Searching over 5,500,000 cases.


searching
Buy This Entire Record For $7.95

Download the entire decision to receive the complete text, official citation,
docket number, dissents and concurrences, and footnotes for this case.

Learn more about what you receive with purchase of this case.

Lipsitz v. State

Supreme Court of Nevada

June 6, 2019

RYAN MATTHEW LIPSITZ, Appellant,
v.
THE STATE OF NEVADA, Respondent.

          Appeal from a judgment of conviction, pursuant to a guilty verdict, of indecent exposure, two counts of sexual assault, attempted sexual assault, battery with the intent to commit sexual assault, open or gross lewdness, and sexually motivated coercion. Eighth Judicial District Court, Clark County; Eric Johnson, Judge.

          Terrence M. Jackson, Las Vegas, for Appellant.

          Aaron D. Ford, Attorney General, Carson City; Steven B. Wolfson, District Attorney, and Steven S. Owens, Chief Deputy District Attorney, Clark County, for Respondent.

          BEFORE HARDESTY, STIGLICH and SILVER, JJ.

          OPINION

          HARDESTY, J.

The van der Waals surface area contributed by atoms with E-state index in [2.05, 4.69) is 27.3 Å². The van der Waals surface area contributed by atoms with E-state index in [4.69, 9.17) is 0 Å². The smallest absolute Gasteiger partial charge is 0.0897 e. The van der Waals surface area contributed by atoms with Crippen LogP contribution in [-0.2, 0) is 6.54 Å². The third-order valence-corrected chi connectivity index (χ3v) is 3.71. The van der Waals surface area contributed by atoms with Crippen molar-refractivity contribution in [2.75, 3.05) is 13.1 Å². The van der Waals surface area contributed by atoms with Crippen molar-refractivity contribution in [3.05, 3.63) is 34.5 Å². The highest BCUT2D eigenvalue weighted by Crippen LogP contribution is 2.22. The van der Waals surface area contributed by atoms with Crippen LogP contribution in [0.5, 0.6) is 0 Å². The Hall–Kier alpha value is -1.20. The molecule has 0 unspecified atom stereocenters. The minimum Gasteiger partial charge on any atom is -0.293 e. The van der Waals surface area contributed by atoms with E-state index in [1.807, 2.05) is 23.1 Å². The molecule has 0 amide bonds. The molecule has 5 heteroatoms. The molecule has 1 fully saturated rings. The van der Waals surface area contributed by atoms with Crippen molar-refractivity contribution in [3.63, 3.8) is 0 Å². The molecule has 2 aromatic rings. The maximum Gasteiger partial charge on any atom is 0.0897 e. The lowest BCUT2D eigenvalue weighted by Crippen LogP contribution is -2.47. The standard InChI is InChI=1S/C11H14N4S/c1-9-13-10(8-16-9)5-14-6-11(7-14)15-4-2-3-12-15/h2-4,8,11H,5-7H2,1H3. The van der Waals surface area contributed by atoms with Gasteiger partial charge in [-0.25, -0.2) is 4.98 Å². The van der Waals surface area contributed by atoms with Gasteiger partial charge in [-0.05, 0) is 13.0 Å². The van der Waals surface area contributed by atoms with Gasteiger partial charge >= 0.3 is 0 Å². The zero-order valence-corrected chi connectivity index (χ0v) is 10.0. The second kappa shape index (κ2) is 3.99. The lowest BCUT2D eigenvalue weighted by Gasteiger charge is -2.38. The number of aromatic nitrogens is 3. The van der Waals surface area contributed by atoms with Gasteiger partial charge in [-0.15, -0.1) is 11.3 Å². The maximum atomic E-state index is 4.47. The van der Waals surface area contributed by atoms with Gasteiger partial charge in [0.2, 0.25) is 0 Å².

Appellant Ryan Matthew Lipsitz was convicted of seven sexually related counts, including sexual assault and attempted sexual assault. He argues that the district court erred when it allowed the victim to testify by two-way audiovisual transmission, which violated his rights under the Confrontation Clause of the Sixth Amendment. We take this opportunity to adopt the test set forth in Maryland v. Craig, 497 U.S. 836, 850 (1990), to determine whether a witness's testimony at trial via two-way audiovisual transmission violates a defendant's right to confrontation. Under Craig, two-way video testimony may be admitted at trial in lieu of physical, in-court testimony only if (1) it "is necessary to further an important public policy," and (2) "the reliability of the testimony is otherwise assured." 497 U.S. at 850. Applying this test here, we conclude that the district court did not abuse its discretion in allowing the victim, who was admitted to an out-of-state residential treatment center, to testify by two-way audiovisual transmission at trial. First, the use of the audiovisual procedure was necessary to protect the victim's well-being, an important public policy goal, while also ensuring that the defendant was provided a speedy trial. And second, the audiovisual transmission procedure, as set forth in Supreme Court Rules Part DC-A(B), adequately ensured the reliability of the testimony, as it allowed Lipsitz to cross-examine the victim and the jury could hear and observe the victim.